Jonathan Cook: the View from Nazareth -

Israel’s Vietnam

Al-Ahram Weekly – 8 August 2002

The small fleet of light aircraft swept in low over the northern Negev on a clear spring morning bearing a message from the Israeli government for the region’s Bedouin farmers.
The planes released their load of toxic chemicals, stored in canisters under the wings, a hundred feet or so above fields of cereal crops. A fine mist settled on the plants, darkening each stalk over the next few days until it shrivelled and died.
Over some areas, the pilots paid scant attention to where they were spraying: 1000 students at the Al-Amar school in the village of Chirbe Alutan, close to farming land, also received a dose of the pesticide, although no one was sent by the authorities to check on the effects.
A total of 12,000 dunums (3,000 acres) were damaged on 14 February. Fields south of the Bedouin town of Rahat are still bare; there is no cultivation until one reaches land north of Beersheva owned by kibbutzim (farm collectives) and private Jewish farmers.
Salem Abu Modarin, 33, one of the Bedouin farmers whose land was sprayed, had cultivated 240 dunums with his uncles close to Rahat. In the winter they had planted wheat both for their own consumption and for sale, and hay for their livestock, a few goats and sheep.
He says: “In previous years the government has sent tractors to wreck Bedouin crops but they have never before sent planes in. The poisoning of our crops was like a declaration of war against us, like something from the Vietnam war. ”
It is imagery not out of keeping with the language being used by Israeli Cabinet Minister Avigdor Lieberman, who is responsible for land management. He believes Israel can no longer allow the Bedouins to stake a claim to state lands he wants to reserve for Jewish settlement and development.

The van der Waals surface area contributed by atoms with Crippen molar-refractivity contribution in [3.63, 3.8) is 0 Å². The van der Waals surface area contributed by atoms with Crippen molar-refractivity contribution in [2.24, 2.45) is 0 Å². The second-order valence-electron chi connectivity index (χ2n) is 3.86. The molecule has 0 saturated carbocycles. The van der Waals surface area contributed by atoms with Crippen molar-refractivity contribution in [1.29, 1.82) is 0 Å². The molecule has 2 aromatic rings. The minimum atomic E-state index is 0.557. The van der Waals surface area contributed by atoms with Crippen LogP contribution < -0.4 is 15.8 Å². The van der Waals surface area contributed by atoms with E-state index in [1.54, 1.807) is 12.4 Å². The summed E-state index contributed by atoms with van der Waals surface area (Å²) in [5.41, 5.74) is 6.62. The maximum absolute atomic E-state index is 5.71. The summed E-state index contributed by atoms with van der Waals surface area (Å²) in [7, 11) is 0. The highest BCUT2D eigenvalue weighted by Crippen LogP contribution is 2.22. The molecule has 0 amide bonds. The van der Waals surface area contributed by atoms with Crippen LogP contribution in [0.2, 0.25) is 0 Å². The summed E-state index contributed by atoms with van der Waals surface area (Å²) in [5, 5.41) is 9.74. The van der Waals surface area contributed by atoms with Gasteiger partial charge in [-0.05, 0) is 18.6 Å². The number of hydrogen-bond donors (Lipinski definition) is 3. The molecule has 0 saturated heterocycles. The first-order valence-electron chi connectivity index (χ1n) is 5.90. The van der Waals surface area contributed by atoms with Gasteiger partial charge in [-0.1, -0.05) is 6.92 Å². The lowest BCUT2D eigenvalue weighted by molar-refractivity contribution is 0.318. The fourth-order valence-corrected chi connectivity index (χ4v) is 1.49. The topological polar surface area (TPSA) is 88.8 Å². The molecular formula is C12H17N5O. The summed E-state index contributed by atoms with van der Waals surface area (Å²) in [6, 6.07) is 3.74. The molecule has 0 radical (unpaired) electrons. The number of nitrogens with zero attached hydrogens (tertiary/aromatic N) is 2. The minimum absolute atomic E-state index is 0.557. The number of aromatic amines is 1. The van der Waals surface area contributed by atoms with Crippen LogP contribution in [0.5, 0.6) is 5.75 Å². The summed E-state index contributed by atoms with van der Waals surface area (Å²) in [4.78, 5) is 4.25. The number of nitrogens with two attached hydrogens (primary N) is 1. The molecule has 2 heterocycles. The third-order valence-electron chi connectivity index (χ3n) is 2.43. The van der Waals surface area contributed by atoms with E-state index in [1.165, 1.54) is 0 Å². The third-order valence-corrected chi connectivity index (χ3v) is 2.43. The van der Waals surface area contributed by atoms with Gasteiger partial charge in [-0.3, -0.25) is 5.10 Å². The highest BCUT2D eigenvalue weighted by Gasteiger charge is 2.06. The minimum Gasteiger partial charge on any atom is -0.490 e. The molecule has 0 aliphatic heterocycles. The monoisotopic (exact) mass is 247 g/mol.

Apparently forgetting that he was referring to Israeli citizens, he said: “We must stop their illegal invasion of state land by all means possible. The Bedouin have no regard for our laws; in the process we are losing the last resources of state lands. One of my main missions is to return to the power of the Lands Authority in dealing with the non-Jewish threat to our lands.”
To understand the conflicting claims between the Bedouin and the state, one has to return to the days after the war of 1948 when many families were forced off their historic lands, says Jabar Abu Kaff, a Bedouin leader from the village of Umbatin. The state transferred the Bedouins to what he calls the “siege area”: a parcel of land close to Beersheva in the northern Negev.
Under military rule until 1966, the Bedouins were powerless to resist confiscations of great swaths of land for Jewish settlements, military zones, airports, conservation areas and industrial parks. Tribes that had once farmed large tracts of the Negev were soon penned into a crowded landscape of modern Jewish development.
In 1972, says Abu Kaff, the government offered the Bedouins the chance to register what was left of their lands in the siege area. But the registration was largely a pretext for offering paltry compensation in return for the acceptance of a home in one of seven “planned towns”.
Of the 800,000 dunums registered in the 1970s, only 150,000 dunums were given up in exchange for compensation. The remaining 650,000 are still claimed by the Bedouins, although they are only allowed access to 240,000 dunums. They have supplemented their farming land by renting another 100,000 dunums from the Israel Lands Authority.
Today the Bedouins, 25 per cent of the Negev population, live on and cultivate a total of 350,000 dunums in the northern Negev, out of a total of 13 million dunums in the Beersheva region. The rest is state land and not likely to be made available for their use.
Of those tribes that chose to move to the towns many are now bitterly regretting it.
Amar Al-Huzil, a planner in Rahat, points out that even the names of the towns encouraged alienation among their inhabitants. “All the names are in Hebrew and some do not even have pleasant connotations. Rahat, for example, means animal trough.”